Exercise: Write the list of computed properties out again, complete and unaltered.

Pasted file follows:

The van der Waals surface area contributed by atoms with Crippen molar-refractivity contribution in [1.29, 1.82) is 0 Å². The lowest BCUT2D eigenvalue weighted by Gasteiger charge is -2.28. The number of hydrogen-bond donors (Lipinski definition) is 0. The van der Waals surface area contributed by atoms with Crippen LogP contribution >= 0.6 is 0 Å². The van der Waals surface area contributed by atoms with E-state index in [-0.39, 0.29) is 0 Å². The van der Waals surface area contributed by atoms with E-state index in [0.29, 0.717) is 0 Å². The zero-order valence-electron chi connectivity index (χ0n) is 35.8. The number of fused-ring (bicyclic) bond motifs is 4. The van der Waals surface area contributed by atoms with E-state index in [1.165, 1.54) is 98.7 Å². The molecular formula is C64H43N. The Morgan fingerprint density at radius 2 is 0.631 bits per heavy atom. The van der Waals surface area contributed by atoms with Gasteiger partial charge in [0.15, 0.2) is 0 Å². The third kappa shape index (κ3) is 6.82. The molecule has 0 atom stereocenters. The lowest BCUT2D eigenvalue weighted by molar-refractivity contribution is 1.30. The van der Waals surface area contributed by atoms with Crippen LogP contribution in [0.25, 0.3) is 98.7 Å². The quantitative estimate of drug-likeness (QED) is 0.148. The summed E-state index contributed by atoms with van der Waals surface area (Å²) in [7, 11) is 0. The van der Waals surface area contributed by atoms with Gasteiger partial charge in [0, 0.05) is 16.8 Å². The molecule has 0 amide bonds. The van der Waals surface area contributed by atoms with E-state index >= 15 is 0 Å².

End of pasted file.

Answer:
The van der Waals surface area contributed by atoms with Crippen molar-refractivity contribution in [1.29, 1.82) is 0 Å². The lowest BCUT2D eigenvalue weighted by Gasteiger charge is -2.28. The number of hydrogen-bond donors (Lipinski definition) is 0. The van der Waals surface area contributed by atoms with Crippen LogP contribution >= 0.6 is 0 Å². The van der Waals surface area contributed by atoms with E-state index in [-0.39, 0.29) is 0 Å². The van der Waals surface area contributed by atoms with E-state index in [0.29, 0.717) is 0 Å². The zero-order valence-electron chi connectivity index (χ0n) is 35.8. The number of fused-ring (bicyclic) bond motifs is 4. The van der Waals surface area contributed by atoms with E-state index in [1.165, 1.54) is 98.7 Å². The molecular formula is C64H43N. The Morgan fingerprint density at radius 2 is 0.631 bits per heavy atom. The van der Waals surface area contributed by atoms with Gasteiger partial charge in [0.15, 0.2) is 0 Å². The third kappa shape index (κ3) is 6.82. The molecule has 0 atom stereocenters. The lowest BCUT2D eigenvalue weighted by molar-refractivity contribution is 1.30. The van der Waals surface area contributed by atoms with Crippen LogP contribution in [0.25, 0.3) is 98.7 Å². The quantitative estimate of drug-likeness (QED) is 0.148. The summed E-state index contributed by atoms with van der Waals surface area (Å²) in [7, 11) is 0. The van der Waals surface area contributed by atoms with Gasteiger partial charge in [0, 0.05) is 16.8 Å². The molecule has 0 amide bonds. The van der Waals surface area contributed by atoms with E-state index >= 15 is 0 Å².